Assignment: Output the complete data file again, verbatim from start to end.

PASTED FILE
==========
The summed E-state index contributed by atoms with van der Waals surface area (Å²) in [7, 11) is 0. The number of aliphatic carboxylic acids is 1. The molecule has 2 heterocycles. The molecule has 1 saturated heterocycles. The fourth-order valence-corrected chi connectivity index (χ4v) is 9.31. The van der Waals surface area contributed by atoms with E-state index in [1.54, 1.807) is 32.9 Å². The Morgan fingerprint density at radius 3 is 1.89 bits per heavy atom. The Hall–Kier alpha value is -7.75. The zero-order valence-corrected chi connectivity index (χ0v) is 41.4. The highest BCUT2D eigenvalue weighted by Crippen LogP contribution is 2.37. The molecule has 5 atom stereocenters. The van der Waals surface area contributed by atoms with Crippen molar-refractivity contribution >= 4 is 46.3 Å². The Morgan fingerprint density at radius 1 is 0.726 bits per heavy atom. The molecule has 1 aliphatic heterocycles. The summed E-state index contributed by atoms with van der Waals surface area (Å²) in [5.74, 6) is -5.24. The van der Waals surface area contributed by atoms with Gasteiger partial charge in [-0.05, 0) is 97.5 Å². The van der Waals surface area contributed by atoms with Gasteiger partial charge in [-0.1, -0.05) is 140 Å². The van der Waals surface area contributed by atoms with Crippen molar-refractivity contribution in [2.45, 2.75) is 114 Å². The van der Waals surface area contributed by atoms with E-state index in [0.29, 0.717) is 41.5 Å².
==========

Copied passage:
The summed E-state index contributed by atoms with van der Waals surface area (Å²) in [7, 11) is 0. The number of aliphatic carboxylic acids is 1. The molecule has 2 heterocycles. The molecule has 1 saturated heterocycles. The fourth-order valence-corrected chi connectivity index (χ4v) is 9.31. The van der Waals surface area contributed by atoms with E-state index in [1.54, 1.807) is 32.9 Å². The Morgan fingerprint density at radius 3 is 1.89 bits per heavy atom. The Hall–Kier alpha value is -7.75. The zero-order valence-corrected chi connectivity index (χ0v) is 41.4. The highest BCUT2D eigenvalue weighted by Crippen LogP contribution is 2.37. The molecule has 5 atom stereocenters. The van der Waals surface area contributed by atoms with Crippen molar-refractivity contribution >= 4 is 46.3 Å². The Morgan fingerprint density at radius 1 is 0.726 bits per heavy atom. The molecule has 1 aliphatic heterocycles. The summed E-state index contributed by atoms with van der Waals surface area (Å²) in [5.74, 6) is -5.24. The van der Waals surface area contributed by atoms with Gasteiger partial charge in [-0.05, 0) is 97.5 Å². The van der Waals surface area contributed by atoms with Gasteiger partial charge in [-0.1, -0.05) is 140 Å². The van der Waals surface area contributed by atoms with Crippen molar-refractivity contribution in [2.45, 2.75) is 114 Å². The van der Waals surface area contributed by atoms with E-state index in [0.29, 0.717) is 41.5 Å².